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Every day in the NBA there is a lot to unpack, so every weekday morning throughout the season we will give you the three things you need to know from the last 24 hours in the NBA.

1) Denver’s offense is back sparking seven-game win streak. In November, Denver’s offense looked lost. Blame injuries, a changing rotation, Nikola Jokic’s conditioning, or Mercury being retrograde, what mattered is a top-10 offense from last season was bottom 10 for the month. Denver only kept winning because its defense gave up less than a point per possession.

The past seven games, Denver’s offense is back — third-best in the NBA over that stretch, using Cleaning the Glass’ numbers (which filters out garbage time). Jokic is making highlight passes, guys are moving off the ball, and every shot seems to fall. The Nuggets have won their last seven, including Monday night in Phoenix, thanks to a Jamal Murray jumper with 3.2 seconds left.

Murray finished the night with 28 points on 12-of-19 shooting. Jokic had his seventh triple-double of the season with 22 points, 12 rebounds, and 10 assists.

Denver’s win streak started with five straight games at home against teams they should beat, although there were some solid teams in there such as Portland and Oklahoma City. Then they went on the road and won a back-to-back against the LeBron-less Lakers and now Phoenix.

Maybe there is no signature win in that streak, but it has jumped Denver up to the two seed in the West, which is closer to where we thought this team would be before the season tipped-off. They have the roster and staying power to stay up in the top four through the regular season. Whether they have the talent and team to win a second-round playoff matchup will be the ultimate test, but that’s five months away.

For now, Denver has found it’s groove again and returned to being one of the most entertaining teams in the league to watch.

2) Looking for scoring off the bench, Utah trades for Jordan Clarkson. The Utah Jazz have been good this season — 18-12 after a loss in Miami Monday night — but nothing like the darkhorse threat to the Lakers and Clippers some pundits (*raises hand*) predicted before the season. Utah doesn’t scare anyone in the West right now.

There have been a few reasons for that. One of them is depth — Utah is second-worst in the league in bench scoring per game (27.1 points per game). That’s been made worse by the hamstring injury to Mike Conley, which has forced Joe Ingles into the starting lineup and robbed the bench of even more depth.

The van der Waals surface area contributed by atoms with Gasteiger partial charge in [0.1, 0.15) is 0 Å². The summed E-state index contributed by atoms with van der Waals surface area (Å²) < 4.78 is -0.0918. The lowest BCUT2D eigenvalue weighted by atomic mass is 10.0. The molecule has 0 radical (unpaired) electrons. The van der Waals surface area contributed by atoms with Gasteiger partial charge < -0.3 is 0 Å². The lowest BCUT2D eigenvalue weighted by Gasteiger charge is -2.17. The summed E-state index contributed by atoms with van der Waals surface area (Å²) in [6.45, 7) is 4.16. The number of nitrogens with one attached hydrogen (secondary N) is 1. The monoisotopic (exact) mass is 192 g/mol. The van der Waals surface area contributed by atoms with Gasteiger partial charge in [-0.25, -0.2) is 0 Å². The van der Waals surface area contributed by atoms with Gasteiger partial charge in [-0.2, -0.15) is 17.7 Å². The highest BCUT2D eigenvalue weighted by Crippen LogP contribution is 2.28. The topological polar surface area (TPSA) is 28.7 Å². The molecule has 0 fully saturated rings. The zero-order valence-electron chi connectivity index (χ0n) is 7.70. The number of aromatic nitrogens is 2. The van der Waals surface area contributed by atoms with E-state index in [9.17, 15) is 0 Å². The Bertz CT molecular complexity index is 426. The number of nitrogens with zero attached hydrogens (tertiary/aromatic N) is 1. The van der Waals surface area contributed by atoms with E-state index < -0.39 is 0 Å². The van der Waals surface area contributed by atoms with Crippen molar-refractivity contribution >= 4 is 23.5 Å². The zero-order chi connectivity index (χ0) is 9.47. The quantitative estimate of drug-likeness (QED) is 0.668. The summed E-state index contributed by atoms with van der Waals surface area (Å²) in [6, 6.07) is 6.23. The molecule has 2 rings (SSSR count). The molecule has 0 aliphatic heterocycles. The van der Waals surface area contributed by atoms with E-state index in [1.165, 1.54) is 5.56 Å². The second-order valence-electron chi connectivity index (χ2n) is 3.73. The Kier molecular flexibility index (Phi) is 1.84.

It forced Utah to make a trade, sending Dante Exum and a couple of second-round picks to Cleveland for Jordan Clarkson, a story broken by Adrian Wojnarowski of ESPN.

Clarkson will get Utah buckets. In his sixth NBA season, Clarkson averages 14.6 points per game, shooting 37.1 percent from three, and the Cavaliers have been +5.6 points per 100 possessions better when he was on the court this season. He’s not going to be a playmaker, he’s not going to defend well, but he can get points. And that’s what the Jazz need.

The Cavaliers can take a flier on Exum, seeing if he can fit in their young-and-not-yet-impressive backcourt of Collin Sexton and Darius Garland. Exum is a good defender who has shown flashes on offense — when he gets rolling downhill — and should get some run with Cleveland. Plus, the Cavaliers get a couple of additional second-round picks for their rebuild. They did well in this trade.

We’ll see if this trade works out for Utah, too.

3) Tacko Fall conducted the Boston Pops. Tacko Fall is many things. Tall. A fan favorite in Boston. A guy who needs high ceilings wherever he goes. One of two NBA players from Senegal (Gorgui Dieng). A project.

Maestro.

He proved that last one on Monday night, when Fall stole the show at the Boston Pops, conducting the orchestra in “Sleigh Ride.” He threw in a twirl for good measure.

Maybe the most impressive feat on that stage was from the tailor who made the custom tux for Fall.

We’d all like some Tacko for Christmas, but on the road against the Raptors it seems a long shot he gets in the game.

LeBron James blows by Gorgui Dieng then puts him on a poster

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LeBron James battled foul trouble in the first half against Minnesota, picking up four and only playing 12 minutes because of it.

When he was on the court, however, he was dominant — 16 points on 10 shots, with a couple of deep threes.

Then LeBron did this to Gorgui Dieng.

That’s just not fair.

In the video, watch the reaction of the Laker bench — that group is having fun.

The Lakers led 73-65 at halftime of this defensive struggle game in Los Angeles. Anthony Davis had 27 on 12-of-15 shooting in the first half.